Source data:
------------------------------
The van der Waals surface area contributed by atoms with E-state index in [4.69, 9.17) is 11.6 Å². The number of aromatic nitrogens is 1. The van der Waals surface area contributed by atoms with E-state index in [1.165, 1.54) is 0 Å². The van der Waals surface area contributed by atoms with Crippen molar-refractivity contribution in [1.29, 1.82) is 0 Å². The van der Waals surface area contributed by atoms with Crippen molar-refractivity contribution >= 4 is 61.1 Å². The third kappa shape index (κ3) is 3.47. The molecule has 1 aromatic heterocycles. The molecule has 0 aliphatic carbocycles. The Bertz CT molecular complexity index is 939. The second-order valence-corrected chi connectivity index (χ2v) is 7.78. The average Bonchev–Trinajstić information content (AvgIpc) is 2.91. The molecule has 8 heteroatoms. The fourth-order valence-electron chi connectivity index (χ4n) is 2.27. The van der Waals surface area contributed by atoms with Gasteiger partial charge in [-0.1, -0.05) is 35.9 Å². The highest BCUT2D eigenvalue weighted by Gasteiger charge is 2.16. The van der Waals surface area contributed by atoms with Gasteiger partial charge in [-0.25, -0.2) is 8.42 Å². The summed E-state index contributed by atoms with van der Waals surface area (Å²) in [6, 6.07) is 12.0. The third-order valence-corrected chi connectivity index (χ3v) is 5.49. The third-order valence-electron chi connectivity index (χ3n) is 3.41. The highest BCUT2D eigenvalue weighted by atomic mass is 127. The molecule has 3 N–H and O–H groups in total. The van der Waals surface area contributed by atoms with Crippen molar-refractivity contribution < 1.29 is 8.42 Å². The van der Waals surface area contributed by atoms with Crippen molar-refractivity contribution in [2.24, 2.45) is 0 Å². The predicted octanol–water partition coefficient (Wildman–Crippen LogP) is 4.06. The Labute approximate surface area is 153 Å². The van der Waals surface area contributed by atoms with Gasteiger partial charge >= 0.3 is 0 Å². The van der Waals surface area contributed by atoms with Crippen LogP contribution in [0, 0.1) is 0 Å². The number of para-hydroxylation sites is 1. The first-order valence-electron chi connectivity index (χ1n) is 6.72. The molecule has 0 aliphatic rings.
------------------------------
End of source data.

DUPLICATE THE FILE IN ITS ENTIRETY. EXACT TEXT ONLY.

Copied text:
The van der Waals surface area contributed by atoms with E-state index in [4.69, 9.17) is 11.6 Å². The number of aromatic nitrogens is 1. The van der Waals surface area contributed by atoms with E-state index in [1.165, 1.54) is 0 Å². The van der Waals surface area contributed by atoms with Crippen molar-refractivity contribution in [1.29, 1.82) is 0 Å². The van der Waals surface area contributed by atoms with Crippen molar-refractivity contribution >= 4 is 61.1 Å². The third kappa shape index (κ3) is 3.47. The molecule has 1 aromatic heterocycles. The molecule has 0 aliphatic carbocycles. The Bertz CT molecular complexity index is 939. The second-order valence-corrected chi connectivity index (χ2v) is 7.78. The average Bonchev–Trinajstić information content (AvgIpc) is 2.91. The molecule has 8 heteroatoms. The fourth-order valence-electron chi connectivity index (χ4n) is 2.27. The van der Waals surface area contributed by atoms with Gasteiger partial charge in [-0.1, -0.05) is 35.9 Å². The highest BCUT2D eigenvalue weighted by Gasteiger charge is 2.16. The van der Waals surface area contributed by atoms with Gasteiger partial charge in [-0.25, -0.2) is 8.42 Å². The summed E-state index contributed by atoms with van der Waals surface area (Å²) in [6, 6.07) is 12.0. The third-order valence-corrected chi connectivity index (χ3v) is 5.49. The third-order valence-electron chi connectivity index (χ3n) is 3.41. The highest BCUT2D eigenvalue weighted by atomic mass is 127. The molecule has 3 N–H and O–H groups in total. The van der Waals surface area contributed by atoms with Crippen molar-refractivity contribution < 1.29 is 8.42 Å². The van der Waals surface area contributed by atoms with Crippen molar-refractivity contribution in [2.24, 2.45) is 0 Å². The predicted octanol–water partition coefficient (Wildman–Crippen LogP) is 4.06. The Labute approximate surface area is 153 Å². The van der Waals surface area contributed by atoms with Gasteiger partial charge >= 0.3 is 0 Å². The van der Waals surface area contributed by atoms with Crippen LogP contribution in [0, 0.1) is 0 Å². The number of para-hydroxylation sites is 1. The first-order valence-electron chi connectivity index (χ1n) is 6.72. The molecule has 0 aliphatic rings.